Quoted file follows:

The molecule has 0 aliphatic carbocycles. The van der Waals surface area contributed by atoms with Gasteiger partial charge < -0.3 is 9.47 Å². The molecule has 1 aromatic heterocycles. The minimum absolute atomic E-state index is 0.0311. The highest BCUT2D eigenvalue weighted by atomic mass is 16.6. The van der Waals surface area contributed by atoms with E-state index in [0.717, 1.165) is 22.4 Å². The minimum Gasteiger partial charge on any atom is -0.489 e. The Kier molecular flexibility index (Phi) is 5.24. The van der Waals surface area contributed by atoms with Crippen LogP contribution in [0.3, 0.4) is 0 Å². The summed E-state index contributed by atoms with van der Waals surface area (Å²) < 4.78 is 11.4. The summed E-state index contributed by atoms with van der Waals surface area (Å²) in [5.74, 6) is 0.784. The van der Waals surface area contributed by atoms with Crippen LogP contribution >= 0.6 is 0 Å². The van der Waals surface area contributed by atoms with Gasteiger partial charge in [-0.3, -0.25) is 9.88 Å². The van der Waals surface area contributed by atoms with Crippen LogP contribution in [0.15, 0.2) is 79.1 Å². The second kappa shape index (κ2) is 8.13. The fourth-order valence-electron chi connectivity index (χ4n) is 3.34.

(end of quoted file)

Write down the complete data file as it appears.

The molecule has 0 aliphatic carbocycles. The van der Waals surface area contributed by atoms with Gasteiger partial charge < -0.3 is 9.47 Å². The molecule has 1 aromatic heterocycles. The minimum absolute atomic E-state index is 0.0311. The highest BCUT2D eigenvalue weighted by atomic mass is 16.6. The van der Waals surface area contributed by atoms with E-state index in [0.717, 1.165) is 22.4 Å². The minimum Gasteiger partial charge on any atom is -0.489 e. The Kier molecular flexibility index (Phi) is 5.24. The van der Waals surface area contributed by atoms with Crippen LogP contribution in [0.3, 0.4) is 0 Å². The summed E-state index contributed by atoms with van der Waals surface area (Å²) < 4.78 is 11.4. The summed E-state index contributed by atoms with van der Waals surface area (Å²) in [5.74, 6) is 0.784. The van der Waals surface area contributed by atoms with Crippen LogP contribution >= 0.6 is 0 Å². The van der Waals surface area contributed by atoms with Gasteiger partial charge in [-0.3, -0.25) is 9.88 Å². The van der Waals surface area contributed by atoms with Crippen LogP contribution in [0.15, 0.2) is 79.1 Å². The second kappa shape index (κ2) is 8.13. The fourth-order valence-electron chi connectivity index (χ4n) is 3.34.